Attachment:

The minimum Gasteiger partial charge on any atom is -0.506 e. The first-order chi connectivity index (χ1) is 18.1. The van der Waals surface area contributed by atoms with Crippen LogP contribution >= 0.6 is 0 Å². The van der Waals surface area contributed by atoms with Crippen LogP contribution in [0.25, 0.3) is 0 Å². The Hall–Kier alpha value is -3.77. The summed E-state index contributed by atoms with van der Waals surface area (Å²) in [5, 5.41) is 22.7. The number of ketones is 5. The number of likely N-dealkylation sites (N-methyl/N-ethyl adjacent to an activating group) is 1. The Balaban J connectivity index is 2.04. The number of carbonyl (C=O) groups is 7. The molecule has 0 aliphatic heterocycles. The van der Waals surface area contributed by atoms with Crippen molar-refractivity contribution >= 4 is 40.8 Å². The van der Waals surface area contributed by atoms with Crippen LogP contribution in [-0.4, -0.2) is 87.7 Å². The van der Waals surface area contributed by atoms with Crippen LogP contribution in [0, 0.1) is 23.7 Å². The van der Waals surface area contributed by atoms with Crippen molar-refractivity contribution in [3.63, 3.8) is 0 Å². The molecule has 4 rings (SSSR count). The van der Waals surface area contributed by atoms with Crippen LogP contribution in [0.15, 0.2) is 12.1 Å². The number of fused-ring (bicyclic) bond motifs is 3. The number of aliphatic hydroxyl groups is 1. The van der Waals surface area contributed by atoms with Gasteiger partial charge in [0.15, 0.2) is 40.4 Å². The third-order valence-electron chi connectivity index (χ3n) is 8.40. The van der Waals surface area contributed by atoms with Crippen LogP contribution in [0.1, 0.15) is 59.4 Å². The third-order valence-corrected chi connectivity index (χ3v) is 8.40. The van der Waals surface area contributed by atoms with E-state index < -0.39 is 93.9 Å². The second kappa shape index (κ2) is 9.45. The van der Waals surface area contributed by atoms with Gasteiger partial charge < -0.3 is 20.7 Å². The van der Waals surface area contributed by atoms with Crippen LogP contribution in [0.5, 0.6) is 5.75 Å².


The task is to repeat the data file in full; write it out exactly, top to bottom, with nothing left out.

The minimum Gasteiger partial charge on any atom is -0.506 e. The first-order chi connectivity index (χ1) is 18.1. The van der Waals surface area contributed by atoms with Crippen LogP contribution >= 0.6 is 0 Å². The van der Waals surface area contributed by atoms with Crippen LogP contribution in [0.25, 0.3) is 0 Å². The Hall–Kier alpha value is -3.77. The summed E-state index contributed by atoms with van der Waals surface area (Å²) in [5, 5.41) is 22.7. The number of ketones is 5. The number of likely N-dealkylation sites (N-methyl/N-ethyl adjacent to an activating group) is 1. The Balaban J connectivity index is 2.04. The number of carbonyl (C=O) groups is 7. The molecule has 0 aliphatic heterocycles. The van der Waals surface area contributed by atoms with Crippen molar-refractivity contribution >= 4 is 40.8 Å². The van der Waals surface area contributed by atoms with Crippen LogP contribution in [-0.4, -0.2) is 87.7 Å². The van der Waals surface area contributed by atoms with Crippen LogP contribution in [0, 0.1) is 23.7 Å². The van der Waals surface area contributed by atoms with Crippen molar-refractivity contribution in [3.63, 3.8) is 0 Å². The molecule has 4 rings (SSSR count). The van der Waals surface area contributed by atoms with Crippen LogP contribution in [0.15, 0.2) is 12.1 Å². The number of fused-ring (bicyclic) bond motifs is 3. The number of aliphatic hydroxyl groups is 1. The van der Waals surface area contributed by atoms with Gasteiger partial charge in [0.15, 0.2) is 40.4 Å². The third-order valence-electron chi connectivity index (χ3n) is 8.40. The van der Waals surface area contributed by atoms with Crippen LogP contribution in [0.1, 0.15) is 59.4 Å². The third-order valence-corrected chi connectivity index (χ3v) is 8.40. The van der Waals surface area contributed by atoms with E-state index < -0.39 is 93.9 Å². The second kappa shape index (κ2) is 9.45. The van der Waals surface area contributed by atoms with Gasteiger partial charge < -0.3 is 20.7 Å². The van der Waals surface area contributed by atoms with Crippen LogP contribution in [0.5, 0.6) is 5.75 Å².